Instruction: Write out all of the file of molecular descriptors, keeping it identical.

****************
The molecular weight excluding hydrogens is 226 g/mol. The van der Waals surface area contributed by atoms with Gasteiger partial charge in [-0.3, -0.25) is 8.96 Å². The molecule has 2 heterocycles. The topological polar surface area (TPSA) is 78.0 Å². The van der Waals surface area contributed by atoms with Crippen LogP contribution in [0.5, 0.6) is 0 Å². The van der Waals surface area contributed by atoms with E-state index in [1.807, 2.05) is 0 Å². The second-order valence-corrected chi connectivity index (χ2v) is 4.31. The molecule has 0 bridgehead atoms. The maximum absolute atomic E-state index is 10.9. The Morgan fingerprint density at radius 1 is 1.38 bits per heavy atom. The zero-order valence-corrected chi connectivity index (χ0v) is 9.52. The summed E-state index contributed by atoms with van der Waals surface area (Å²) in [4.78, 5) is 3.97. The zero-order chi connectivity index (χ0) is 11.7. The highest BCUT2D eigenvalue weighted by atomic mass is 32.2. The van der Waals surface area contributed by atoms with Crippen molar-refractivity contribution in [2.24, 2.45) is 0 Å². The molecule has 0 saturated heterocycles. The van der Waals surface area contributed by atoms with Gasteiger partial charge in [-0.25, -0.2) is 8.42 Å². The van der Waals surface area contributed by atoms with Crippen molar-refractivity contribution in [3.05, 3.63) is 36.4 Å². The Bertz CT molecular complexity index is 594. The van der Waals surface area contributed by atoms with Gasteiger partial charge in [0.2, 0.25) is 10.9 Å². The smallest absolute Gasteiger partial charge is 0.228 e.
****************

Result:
The molecular weight excluding hydrogens is 226 g/mol. The van der Waals surface area contributed by atoms with Gasteiger partial charge in [-0.3, -0.25) is 8.96 Å². The molecule has 2 heterocycles. The topological polar surface area (TPSA) is 78.0 Å². The van der Waals surface area contributed by atoms with Crippen LogP contribution in [0.5, 0.6) is 0 Å². The van der Waals surface area contributed by atoms with E-state index in [1.807, 2.05) is 0 Å². The second-order valence-corrected chi connectivity index (χ2v) is 4.31. The molecule has 0 bridgehead atoms. The maximum absolute atomic E-state index is 10.9. The Morgan fingerprint density at radius 1 is 1.38 bits per heavy atom. The zero-order valence-corrected chi connectivity index (χ0v) is 9.52. The summed E-state index contributed by atoms with van der Waals surface area (Å²) in [4.78, 5) is 3.97. The zero-order chi connectivity index (χ0) is 11.7. The highest BCUT2D eigenvalue weighted by atomic mass is 32.2. The van der Waals surface area contributed by atoms with Crippen molar-refractivity contribution in [2.24, 2.45) is 0 Å². The molecule has 0 saturated heterocycles. The van der Waals surface area contributed by atoms with Gasteiger partial charge in [-0.25, -0.2) is 8.42 Å². The van der Waals surface area contributed by atoms with Crippen molar-refractivity contribution in [3.05, 3.63) is 36.4 Å². The Bertz CT molecular complexity index is 594. The van der Waals surface area contributed by atoms with Gasteiger partial charge in [0.2, 0.25) is 10.9 Å². The smallest absolute Gasteiger partial charge is 0.228 e.